to my mind when I read the words "the belly-god." As portrayed
in the 1914 film "Cabiria":

Loading Image...
Loading Image...
Loading Image...
Loading Image...
Loading Image...

I watched the film again recently (it is the earliest film I
really like) and its "invocation to Moloch" scene has been
on my mind a lot recently because of the massacres in Libya
(literally the country is devouring its own children). One
interesting fact about the movie is that Giovanni Pastrone
was inspired to make the epic film by the Italo-Turkish
war of 1911-1912 which led to the creation of the territory
now known as Libya. The war itself was interesting because
it introduced some modern military tactics, featuring the
first bombing from an airplane, as well as the first bombings
from dirigible airships. "Cabiria" (paid tribute by Fellini in
his "Nights of Cabiria") was one of the earliest feature
films, and helped to popularize the notion of feature-length
movies. It was also one of the costliest movies made to
date, costing $100,000 ("The Thief of Bagdad", 1924,
starring Douglas Fairbanks, was another record-breaker
at $1 million, and another of my favourite silent films).
It is an odd fact of film history that the concept of
feature-length movies was inspired by these epic films
made in Italy after the Libyan war in a climate of jingoism
and militarism (which continued into the fascist years of
Mussolini). "Cabiria" introduced the hero Maciste who
featured in countless later films, especially during the
sword and sandal heyday of the 1960s. The original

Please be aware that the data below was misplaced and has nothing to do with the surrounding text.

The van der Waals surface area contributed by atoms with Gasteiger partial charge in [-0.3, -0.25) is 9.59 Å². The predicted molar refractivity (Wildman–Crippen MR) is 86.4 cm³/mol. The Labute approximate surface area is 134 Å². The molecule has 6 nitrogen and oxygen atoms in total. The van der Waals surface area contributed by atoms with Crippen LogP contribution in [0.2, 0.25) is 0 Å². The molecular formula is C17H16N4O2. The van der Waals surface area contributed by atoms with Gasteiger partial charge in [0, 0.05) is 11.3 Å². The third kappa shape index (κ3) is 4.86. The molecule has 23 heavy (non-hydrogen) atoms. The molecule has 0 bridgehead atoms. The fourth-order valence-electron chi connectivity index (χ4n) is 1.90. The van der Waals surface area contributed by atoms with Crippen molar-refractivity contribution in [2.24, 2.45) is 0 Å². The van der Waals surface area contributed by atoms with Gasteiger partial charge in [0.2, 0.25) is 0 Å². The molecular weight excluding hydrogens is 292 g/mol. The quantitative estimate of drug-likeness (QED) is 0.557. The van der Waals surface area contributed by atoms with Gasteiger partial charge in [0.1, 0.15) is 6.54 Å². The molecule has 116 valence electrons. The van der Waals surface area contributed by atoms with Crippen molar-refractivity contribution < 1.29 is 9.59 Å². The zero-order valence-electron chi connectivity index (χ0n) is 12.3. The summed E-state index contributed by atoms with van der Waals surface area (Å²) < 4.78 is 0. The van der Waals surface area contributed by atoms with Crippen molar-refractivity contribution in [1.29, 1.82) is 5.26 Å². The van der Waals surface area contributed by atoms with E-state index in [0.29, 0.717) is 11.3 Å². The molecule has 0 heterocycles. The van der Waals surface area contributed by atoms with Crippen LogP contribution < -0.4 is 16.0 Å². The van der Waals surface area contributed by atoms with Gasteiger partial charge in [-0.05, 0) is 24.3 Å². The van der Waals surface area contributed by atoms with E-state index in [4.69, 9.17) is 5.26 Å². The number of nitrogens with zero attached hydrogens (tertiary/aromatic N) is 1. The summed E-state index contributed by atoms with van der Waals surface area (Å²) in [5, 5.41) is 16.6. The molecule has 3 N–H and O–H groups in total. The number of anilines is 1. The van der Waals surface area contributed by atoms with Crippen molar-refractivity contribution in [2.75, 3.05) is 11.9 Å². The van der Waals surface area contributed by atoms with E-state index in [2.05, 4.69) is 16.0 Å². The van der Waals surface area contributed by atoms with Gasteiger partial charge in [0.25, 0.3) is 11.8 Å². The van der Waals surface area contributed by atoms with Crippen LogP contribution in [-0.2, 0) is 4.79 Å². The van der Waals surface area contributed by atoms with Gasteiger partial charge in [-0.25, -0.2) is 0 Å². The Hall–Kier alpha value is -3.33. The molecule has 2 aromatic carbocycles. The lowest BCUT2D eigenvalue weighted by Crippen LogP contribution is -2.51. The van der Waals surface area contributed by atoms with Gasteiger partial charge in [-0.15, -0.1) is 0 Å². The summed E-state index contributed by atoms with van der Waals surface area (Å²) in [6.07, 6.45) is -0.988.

bare-chested muscular action hero (decades before
Arnold Schwarzenegger), in the film he is only a slave
(and in blackface) but he steals every scene he is in.
Bartolomeo Pagano plays Maciste, and he was a famous
movie star in Italy throughout the 1920s. The story goes
that Pagano was an unknown longshoreman working in
Genova when the poet Gabriele d'Annunzio (who wrote
the intertitles for "Cabiria") happened to see him walking
by and was so impressed by his appearance and physique
that he asked if he would like to act in an upcoming film.
Post by Arindam Banerjee
I read that 800,000 male calves were sacrificed annually for
milk-making in Australia alone, and the CEOs want to make
$128m by not feeding them before killing them. I suppose,
that if you don't see that killing, it did not happen. Einsteinism
(appearance is reality; non-appearance thus makes it never
happened or at least not worth bothering about) working well
for business!
Arindam Banerjee
2011-03-02 12:27:51 UTC
Permalink
Raw Message
Post by Marko Amnell
[...]
Post by Arindam Banerjee
Post by Marko Amnell
_Blood Rites: Origins and History of the Passions
of War_ by Barbara Ehrenreich. Her thesis sounds
similar to the ideas of Rene Girard and Roberto
"Rather than approach the subject from a physiological
perspective, pinpointing instinct or innate aggressiveness
as the violent culprit, she reaches back to primitive man's
fear of predators and the anxieties associated with life
in the food chain. To deal with the reality of living as prey,
she argues that blood rites were created to dramatize and
validate the life-and-death struggle.
This reminds me of the lovely little kid goats I fondled before they
were to be sacrificed, ceremonially, at the site of our very earliest
public Durga puja near Kolkata.
In those days, the people ate little meat.  Meat-eating was done as a
result of such sacrifice.  The brave animal had to die, the priest or
his helper had to kill, in order to make the population not namby-
pamby, but have some martial spirit instead. The knowledge and
experience of ghastliness, is essential in combat situations.
In due course, animal sacrifice was replaced with the symbolic
sacrifice of a coconut, or gourd.
Now, how may animals are sacrified daily to the belly-god?
The belly-god? Moloch? That was the first thing that came
to my mind when I read the words "the belly-god." As portrayed
Loading Image...http://upload.wikimedia.org/wikipedia/commons/a/a5/Cabiria_1914_poste...
I watched the film again recently (it is the earliest film I